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The SNP’s John McNally today became the party’s seventh MP to reveal he would be standing down from Westminster at the general election, expected next year.

Mr McNally said he would not be putting his name forward for the contest having first been elected as the MP for Falkirk back in 2015.

His announcement is not expected to be the last with reports suggesting party colleague Philippa Whitford, who represents Central Ayrshire, may also be ready to stand down in 2024.

But the statement this morning from the former barber prompted questions about why so many SNP MPs are deciding to leave the green benches of SW1.

Amid the long running police investigation into their party finances, public arguments among the group (which last week saw Angus MacNeil suspended for a week from the party by Westminster leader Stephen Flynn after a row with chief whip Brendan O'Hara) and polls suggesting rising support for Labour, there is the suspicion that some in Humza Yousaf's party may have decided to go before they are pushed out by voters.

That's certainly the reasoning among the SNP's political opponents.

“From public rows bubbling up within the Westminster SNP group to the ongoing investigations into their party’s finances, it is no surprise that so many MPs are choosing to call it a day,” said Scottish Liberal Democrat deputy leader Wendy Chamberlain.

“It seems inevitable that there will be more nationalist MPs announcing they are stepping down in the weeks ahead.

“It’s hard to see how they can claim to be representing Scottish interests when they are spending this much time at daggers drawn.”

Scottish Conservative Chairman Craig Hoy added: “The growing list of SNP MPs stepping down is a damning verdict on the failing leadership of Humza Yousaf and Stephen Flynn.

“Chaos is engulfing the SNP and they are fighting like Nats in a sack. Only last week one of their longest serving MPs lost the whip after accusing his chief whip of bullying.

“The public won’t be fooled by the spin as these MPs announce their intention to stand down at the next election.”

Of course, each of the individuals – Mr McNally is being joined by Mhairi Black, Ian Blackford, Peter Grant, Stewart Hosie, Douglas Chapman and Angela Crawley – have given their own reasons for announcing their future departure from the Westminster stage.

Mr McNally, who is 72, told the Falkirk Herald (good to see the MP supporting his local newspaper) that his wife Sandra had retired and he wanted to spend more time with her.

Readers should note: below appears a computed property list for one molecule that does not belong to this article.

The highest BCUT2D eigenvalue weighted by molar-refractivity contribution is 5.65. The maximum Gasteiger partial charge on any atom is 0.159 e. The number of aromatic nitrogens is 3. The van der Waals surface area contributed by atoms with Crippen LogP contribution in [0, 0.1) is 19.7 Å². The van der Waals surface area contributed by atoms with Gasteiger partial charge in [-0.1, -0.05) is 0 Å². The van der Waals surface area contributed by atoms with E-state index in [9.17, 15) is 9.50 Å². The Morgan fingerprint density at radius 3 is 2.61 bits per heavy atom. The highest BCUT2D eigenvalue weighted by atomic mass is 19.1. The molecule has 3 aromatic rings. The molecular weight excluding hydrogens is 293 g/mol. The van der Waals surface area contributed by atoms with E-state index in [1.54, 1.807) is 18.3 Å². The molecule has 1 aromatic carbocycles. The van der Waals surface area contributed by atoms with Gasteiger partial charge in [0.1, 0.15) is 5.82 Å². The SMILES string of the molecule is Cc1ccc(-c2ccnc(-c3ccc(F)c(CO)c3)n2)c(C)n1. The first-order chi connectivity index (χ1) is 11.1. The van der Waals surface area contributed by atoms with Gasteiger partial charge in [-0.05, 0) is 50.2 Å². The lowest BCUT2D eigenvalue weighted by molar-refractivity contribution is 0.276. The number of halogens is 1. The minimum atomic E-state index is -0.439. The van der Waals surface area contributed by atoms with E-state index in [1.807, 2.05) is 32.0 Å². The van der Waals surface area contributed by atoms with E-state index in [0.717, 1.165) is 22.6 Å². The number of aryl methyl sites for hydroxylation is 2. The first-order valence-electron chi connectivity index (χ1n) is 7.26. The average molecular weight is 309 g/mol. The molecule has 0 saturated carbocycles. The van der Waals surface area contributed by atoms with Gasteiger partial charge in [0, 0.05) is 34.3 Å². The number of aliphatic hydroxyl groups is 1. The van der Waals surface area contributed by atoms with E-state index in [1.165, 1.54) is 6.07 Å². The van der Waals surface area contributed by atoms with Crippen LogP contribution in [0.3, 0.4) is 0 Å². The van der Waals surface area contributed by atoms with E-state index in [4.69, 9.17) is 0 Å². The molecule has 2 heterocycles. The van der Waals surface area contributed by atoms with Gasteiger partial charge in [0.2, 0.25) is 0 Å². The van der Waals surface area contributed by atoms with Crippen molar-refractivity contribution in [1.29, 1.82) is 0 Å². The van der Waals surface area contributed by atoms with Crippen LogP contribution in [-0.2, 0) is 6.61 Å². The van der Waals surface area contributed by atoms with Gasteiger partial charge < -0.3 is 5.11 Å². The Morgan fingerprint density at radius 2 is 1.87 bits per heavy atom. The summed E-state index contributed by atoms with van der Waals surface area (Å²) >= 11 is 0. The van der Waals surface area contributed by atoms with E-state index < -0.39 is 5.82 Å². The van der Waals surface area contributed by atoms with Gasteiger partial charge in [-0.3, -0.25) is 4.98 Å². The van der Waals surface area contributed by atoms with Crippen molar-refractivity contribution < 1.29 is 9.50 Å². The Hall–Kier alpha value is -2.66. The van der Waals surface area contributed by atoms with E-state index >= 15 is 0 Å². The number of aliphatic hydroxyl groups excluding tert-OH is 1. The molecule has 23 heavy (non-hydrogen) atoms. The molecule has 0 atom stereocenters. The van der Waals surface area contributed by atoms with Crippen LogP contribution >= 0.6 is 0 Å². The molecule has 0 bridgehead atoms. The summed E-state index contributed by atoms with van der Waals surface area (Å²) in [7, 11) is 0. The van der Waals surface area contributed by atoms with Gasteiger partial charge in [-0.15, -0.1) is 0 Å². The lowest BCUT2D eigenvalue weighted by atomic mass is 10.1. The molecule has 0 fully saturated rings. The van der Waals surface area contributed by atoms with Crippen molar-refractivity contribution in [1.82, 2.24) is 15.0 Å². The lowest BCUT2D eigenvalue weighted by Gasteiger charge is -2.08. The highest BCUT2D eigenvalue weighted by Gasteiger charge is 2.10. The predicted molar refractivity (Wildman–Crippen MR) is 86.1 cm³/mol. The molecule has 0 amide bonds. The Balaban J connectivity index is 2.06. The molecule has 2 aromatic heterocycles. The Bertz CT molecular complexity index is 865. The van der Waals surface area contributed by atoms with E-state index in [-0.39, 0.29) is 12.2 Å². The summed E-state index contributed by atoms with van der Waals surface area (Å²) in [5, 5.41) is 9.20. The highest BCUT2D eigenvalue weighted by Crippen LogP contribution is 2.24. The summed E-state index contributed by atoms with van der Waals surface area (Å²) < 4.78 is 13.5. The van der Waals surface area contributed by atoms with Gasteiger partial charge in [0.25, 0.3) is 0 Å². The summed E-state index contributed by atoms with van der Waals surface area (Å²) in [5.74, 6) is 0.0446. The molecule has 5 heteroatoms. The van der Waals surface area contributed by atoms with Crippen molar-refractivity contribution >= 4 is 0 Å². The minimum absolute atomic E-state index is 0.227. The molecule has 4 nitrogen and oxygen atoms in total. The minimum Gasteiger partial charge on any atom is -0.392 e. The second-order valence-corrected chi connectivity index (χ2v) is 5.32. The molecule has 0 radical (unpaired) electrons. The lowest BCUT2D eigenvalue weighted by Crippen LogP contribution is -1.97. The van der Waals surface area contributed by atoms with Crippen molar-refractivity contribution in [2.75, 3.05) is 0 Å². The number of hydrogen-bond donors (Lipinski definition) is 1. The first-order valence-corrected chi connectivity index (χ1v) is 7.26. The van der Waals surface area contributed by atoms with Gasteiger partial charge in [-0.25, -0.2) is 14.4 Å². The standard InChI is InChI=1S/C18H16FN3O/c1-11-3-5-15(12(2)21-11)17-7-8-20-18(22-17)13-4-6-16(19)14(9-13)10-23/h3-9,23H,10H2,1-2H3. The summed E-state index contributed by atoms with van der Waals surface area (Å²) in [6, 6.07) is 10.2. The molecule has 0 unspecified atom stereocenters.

The Herald: John McNally became the seventh SNP MP to announce their standing down at the next general electionJohn McNally became the seventh SNP MP to announce their standing down at the next general election (Image: Newsquest)

He said: “Travelling from the constituency to London every week takes its toll and not just on the politician but also their families. Even when you return on a Friday there are lots of meetings with people in the constituency and it is difficult to unwind. My wife Sandra has retired now and it's right that I spend more time with her.”

At the other side of the age spectrum, Ms Black, 28, also cited pressure of work on family for her decision, though she mostly blamed a “toxic" culture at Westminster when she spoke to LBC.

Her comments certainly raised eyebrows among some in the SNP's Westminster group where it's safe to say not everyone is a fan of the Paisley and Renfrewshire South MP.

“I thought she was more likely to have created a toxic atmosphere than been the subject of it,” said one source not fully convinced about Ms Black's reasons.

The insider noted an article last weekend in The Spectator that found Ms Black's record of taking part in parliamentary debates did not appear too arduous over her eight year shift.

“She's hardly ever there,” the insider added rather incredulously.

While the SNP MPs' reasons for standing down next year may indeed be varied and, in some cases a tad unclear, the reason behind the timing for the announcements is more certain.

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Back in April, the SNP's ruling body, the national executive committee, drew up a timetable for the selection of candidates for the general election.

Under that process nominations open today and close on July 31 allowing prospective applicants to know where there’s a vacancy for a SNP MP.

Local party members then vote next month in the internal contest to select who becomes the new SNP general election candidates.

Ideally, the party should see a rush of ambitious activists throw their hats into the ring to be chosen as the party's hopefuls for seats such as Falkirk and Paisley and Renfrewshire South.

However, there is some concern it may...

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